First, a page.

But what impressed him most, he said, was Chen’s obvious passion for teaching Chinese. Pillar agreed.
“You knew it when you saw it,” Pillar said. “His enthusiasm outweighed any lack of experience he had.”
Chen was hired. Every day he would drive between three middle schools — Batchelor, Tri-North and Jackson Creek — teaching four classes, about 80 students in all.
Pillar’s new fear was whether Chen could keep the new program alive.
For any language program, the first year is the most important. It’s when you retain enough students to sustain new classes. MCCSC required 80 percent of the first year’s students register for second-year. If classes are too hard, too few new students sign up, and too many first-year students drop out. If retention rates drop below 80 percent, the program might be scrapped.
Pillar said he’d be heartbroken if the program died in its first year. It was his baby. But securing the retention rates falls to Chen, and there were no guarantees.
“Classes die all the time,” he said.
* * *
It’s Oct. 2, week nine, and Chen is at Jackson Creek.
He doesn’t share this classroom; it’s all his. His cabinets are pantries, filled with potato chips, candy and cooking ware. Next to the door, there’s a photo of him holding the textbook. But inside, the textbooks are on the shelf. Few have their spines broken.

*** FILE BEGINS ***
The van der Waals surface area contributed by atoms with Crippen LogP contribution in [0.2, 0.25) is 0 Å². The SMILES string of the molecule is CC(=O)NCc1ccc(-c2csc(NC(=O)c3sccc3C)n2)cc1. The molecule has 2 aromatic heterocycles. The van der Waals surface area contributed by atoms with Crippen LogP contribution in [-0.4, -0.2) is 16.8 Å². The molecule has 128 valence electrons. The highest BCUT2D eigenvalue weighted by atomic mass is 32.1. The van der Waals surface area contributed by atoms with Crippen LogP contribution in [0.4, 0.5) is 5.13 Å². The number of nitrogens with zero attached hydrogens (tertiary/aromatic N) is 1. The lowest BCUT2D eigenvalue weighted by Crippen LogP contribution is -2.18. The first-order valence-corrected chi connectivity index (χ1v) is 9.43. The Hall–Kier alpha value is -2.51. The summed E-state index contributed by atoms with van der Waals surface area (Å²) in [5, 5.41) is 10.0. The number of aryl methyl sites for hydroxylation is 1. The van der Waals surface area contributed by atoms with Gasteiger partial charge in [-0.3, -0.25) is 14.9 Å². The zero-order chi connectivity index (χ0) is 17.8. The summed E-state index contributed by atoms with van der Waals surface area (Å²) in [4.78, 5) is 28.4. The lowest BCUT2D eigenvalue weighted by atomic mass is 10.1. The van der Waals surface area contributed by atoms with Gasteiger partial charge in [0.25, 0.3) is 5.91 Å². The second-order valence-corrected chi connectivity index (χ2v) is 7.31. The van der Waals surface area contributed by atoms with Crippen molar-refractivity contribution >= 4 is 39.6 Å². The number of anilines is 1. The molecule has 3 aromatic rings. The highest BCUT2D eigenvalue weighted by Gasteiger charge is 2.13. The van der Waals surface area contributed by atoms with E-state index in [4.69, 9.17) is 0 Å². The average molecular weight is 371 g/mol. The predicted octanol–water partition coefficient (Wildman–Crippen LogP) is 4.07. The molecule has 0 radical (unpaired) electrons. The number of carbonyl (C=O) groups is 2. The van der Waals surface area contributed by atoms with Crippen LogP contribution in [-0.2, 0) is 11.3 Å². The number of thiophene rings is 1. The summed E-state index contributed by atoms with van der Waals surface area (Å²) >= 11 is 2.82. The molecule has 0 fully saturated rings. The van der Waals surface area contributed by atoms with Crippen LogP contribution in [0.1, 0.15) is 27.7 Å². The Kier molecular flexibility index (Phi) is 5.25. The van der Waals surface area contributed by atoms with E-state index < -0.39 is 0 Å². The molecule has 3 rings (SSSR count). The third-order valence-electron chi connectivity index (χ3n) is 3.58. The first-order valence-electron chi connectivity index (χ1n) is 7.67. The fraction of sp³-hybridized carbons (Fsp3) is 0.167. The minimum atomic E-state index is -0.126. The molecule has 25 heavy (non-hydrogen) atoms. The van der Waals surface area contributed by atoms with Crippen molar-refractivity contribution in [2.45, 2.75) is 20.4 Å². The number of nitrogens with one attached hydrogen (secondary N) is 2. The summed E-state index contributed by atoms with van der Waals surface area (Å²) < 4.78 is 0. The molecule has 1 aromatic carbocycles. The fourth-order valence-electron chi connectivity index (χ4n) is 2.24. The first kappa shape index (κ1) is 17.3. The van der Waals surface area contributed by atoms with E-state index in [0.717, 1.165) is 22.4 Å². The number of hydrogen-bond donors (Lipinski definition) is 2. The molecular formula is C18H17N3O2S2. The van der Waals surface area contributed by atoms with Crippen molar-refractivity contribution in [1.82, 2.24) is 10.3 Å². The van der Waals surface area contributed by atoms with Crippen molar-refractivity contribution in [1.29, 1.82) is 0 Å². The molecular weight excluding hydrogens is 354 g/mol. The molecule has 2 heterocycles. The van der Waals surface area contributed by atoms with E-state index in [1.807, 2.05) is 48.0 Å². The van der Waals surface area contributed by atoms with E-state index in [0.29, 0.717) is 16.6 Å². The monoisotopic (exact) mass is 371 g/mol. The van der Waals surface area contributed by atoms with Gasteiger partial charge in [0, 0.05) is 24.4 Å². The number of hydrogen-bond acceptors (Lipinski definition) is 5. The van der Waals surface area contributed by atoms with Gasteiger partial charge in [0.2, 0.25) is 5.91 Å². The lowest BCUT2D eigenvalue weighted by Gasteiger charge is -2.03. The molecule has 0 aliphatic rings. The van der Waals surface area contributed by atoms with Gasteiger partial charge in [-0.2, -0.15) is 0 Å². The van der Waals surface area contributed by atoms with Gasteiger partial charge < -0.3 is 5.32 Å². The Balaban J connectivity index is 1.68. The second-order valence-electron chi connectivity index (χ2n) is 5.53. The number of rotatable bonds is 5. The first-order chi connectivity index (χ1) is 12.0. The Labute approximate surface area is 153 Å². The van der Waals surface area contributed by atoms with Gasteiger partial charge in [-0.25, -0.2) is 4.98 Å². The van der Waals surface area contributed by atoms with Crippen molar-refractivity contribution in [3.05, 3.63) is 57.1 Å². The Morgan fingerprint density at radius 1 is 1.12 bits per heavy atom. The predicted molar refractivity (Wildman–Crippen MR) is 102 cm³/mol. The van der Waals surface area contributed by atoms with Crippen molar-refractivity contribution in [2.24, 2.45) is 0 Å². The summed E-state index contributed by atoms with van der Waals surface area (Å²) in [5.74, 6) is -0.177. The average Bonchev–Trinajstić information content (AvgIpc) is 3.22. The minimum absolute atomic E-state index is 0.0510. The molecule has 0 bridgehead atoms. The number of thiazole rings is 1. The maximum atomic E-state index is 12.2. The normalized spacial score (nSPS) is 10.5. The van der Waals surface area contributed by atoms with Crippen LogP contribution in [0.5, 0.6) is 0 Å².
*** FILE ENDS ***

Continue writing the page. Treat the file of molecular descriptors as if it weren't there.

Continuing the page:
He teaches two classes here, with about 15 students each. Right now 12 of his 15 students are jumping around in a circle, playing Chinese hacky sack.
Screaming and flailing, they kick the feathered ball to one another, trying to keep it aloft, and count each successful kick in Chinese.
Yi ge! One.
Liang ge! Two.
San ge! Three.
Today’s goal is learning to count to 15 — shi-wu. The students sigh and frantically recall more numbers in Chinese with each missed kick and dropped pass. If they reach 15 in a row, they earn a reward more satisfying than any grade: five gummy bears each.
Chen worries less now about whether he’ll be fired. A practice test showed signs his students are retaining much of what they’d learned. Rather, he worries aloud about the projector hanging from the ceiling as wild kicks send the ball in all directions.
“If this gets violent,” he says, “no candy for a week.”
Then, shi-wu. Victory.
Cheering, the students collect their five gummy bears. After about 10 minutes of review, they’ve grasped counting by playing the game. All Chen does is reward them with candy.
Another day, another goal met. Everyone gets candy and everyone gets an A. But everyone almost always gets an A. Aside from tests, there are no grades in Chen’s classes. He thinks students’ only motivation should be to learn Chinese.